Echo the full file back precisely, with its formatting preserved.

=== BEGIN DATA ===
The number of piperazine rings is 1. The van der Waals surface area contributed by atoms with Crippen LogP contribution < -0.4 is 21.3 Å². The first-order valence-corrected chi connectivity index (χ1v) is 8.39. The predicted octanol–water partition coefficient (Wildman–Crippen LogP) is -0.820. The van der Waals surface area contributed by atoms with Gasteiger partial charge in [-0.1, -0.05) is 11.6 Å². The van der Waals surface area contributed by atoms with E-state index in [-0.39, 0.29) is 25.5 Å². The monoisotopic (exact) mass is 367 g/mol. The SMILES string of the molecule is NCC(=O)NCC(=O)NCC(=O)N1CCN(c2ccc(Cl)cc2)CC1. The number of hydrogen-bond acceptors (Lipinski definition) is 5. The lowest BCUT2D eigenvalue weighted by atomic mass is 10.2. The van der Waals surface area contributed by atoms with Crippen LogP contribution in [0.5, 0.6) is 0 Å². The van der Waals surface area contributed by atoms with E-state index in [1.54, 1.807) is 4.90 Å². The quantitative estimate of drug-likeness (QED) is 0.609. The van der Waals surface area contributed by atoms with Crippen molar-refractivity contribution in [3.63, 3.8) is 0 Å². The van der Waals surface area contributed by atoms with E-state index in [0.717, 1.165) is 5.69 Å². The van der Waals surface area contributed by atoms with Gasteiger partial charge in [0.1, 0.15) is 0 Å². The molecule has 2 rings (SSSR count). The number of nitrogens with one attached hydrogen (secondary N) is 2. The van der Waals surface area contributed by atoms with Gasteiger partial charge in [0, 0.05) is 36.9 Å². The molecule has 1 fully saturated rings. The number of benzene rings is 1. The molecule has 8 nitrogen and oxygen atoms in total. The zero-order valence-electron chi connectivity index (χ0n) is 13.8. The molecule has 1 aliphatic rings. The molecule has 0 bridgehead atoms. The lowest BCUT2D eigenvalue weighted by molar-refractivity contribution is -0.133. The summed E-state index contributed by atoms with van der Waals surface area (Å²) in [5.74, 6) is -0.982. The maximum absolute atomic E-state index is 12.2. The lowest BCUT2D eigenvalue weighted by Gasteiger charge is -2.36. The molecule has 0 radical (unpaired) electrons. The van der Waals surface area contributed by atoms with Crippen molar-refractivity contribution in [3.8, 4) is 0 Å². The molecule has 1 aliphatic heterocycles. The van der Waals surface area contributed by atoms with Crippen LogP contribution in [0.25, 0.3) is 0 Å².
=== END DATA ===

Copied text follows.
The number of piperazine rings is 1. The van der Waals surface area contributed by atoms with Crippen LogP contribution < -0.4 is 21.3 Å². The first-order valence-corrected chi connectivity index (χ1v) is 8.39. The predicted octanol–water partition coefficient (Wildman–Crippen LogP) is -0.820. The van der Waals surface area contributed by atoms with Gasteiger partial charge in [-0.1, -0.05) is 11.6 Å². The van der Waals surface area contributed by atoms with E-state index in [-0.39, 0.29) is 25.5 Å². The monoisotopic (exact) mass is 367 g/mol. The SMILES string of the molecule is NCC(=O)NCC(=O)NCC(=O)N1CCN(c2ccc(Cl)cc2)CC1. The number of hydrogen-bond acceptors (Lipinski definition) is 5. The lowest BCUT2D eigenvalue weighted by atomic mass is 10.2. The van der Waals surface area contributed by atoms with Crippen LogP contribution in [0.5, 0.6) is 0 Å². The van der Waals surface area contributed by atoms with E-state index in [1.54, 1.807) is 4.90 Å². The quantitative estimate of drug-likeness (QED) is 0.609. The van der Waals surface area contributed by atoms with Crippen molar-refractivity contribution in [3.63, 3.8) is 0 Å². The van der Waals surface area contributed by atoms with E-state index in [0.717, 1.165) is 5.69 Å². The van der Waals surface area contributed by atoms with Gasteiger partial charge in [0.1, 0.15) is 0 Å². The molecule has 2 rings (SSSR count). The number of nitrogens with one attached hydrogen (secondary N) is 2. The van der Waals surface area contributed by atoms with Gasteiger partial charge in [0, 0.05) is 36.9 Å². The molecule has 1 fully saturated rings. The number of benzene rings is 1. The molecule has 8 nitrogen and oxygen atoms in total. The zero-order valence-electron chi connectivity index (χ0n) is 13.8. The molecule has 1 aliphatic rings. The molecule has 0 bridgehead atoms. The lowest BCUT2D eigenvalue weighted by molar-refractivity contribution is -0.133. The summed E-state index contributed by atoms with van der Waals surface area (Å²) in [5.74, 6) is -0.982. The maximum absolute atomic E-state index is 12.2. The lowest BCUT2D eigenvalue weighted by Gasteiger charge is -2.36. The molecule has 0 radical (unpaired) electrons. The van der Waals surface area contributed by atoms with Crippen molar-refractivity contribution in [3.8, 4) is 0 Å². The molecule has 1 aliphatic heterocycles. The van der Waals surface area contributed by atoms with Crippen LogP contribution in [0.25, 0.3) is 0 Å².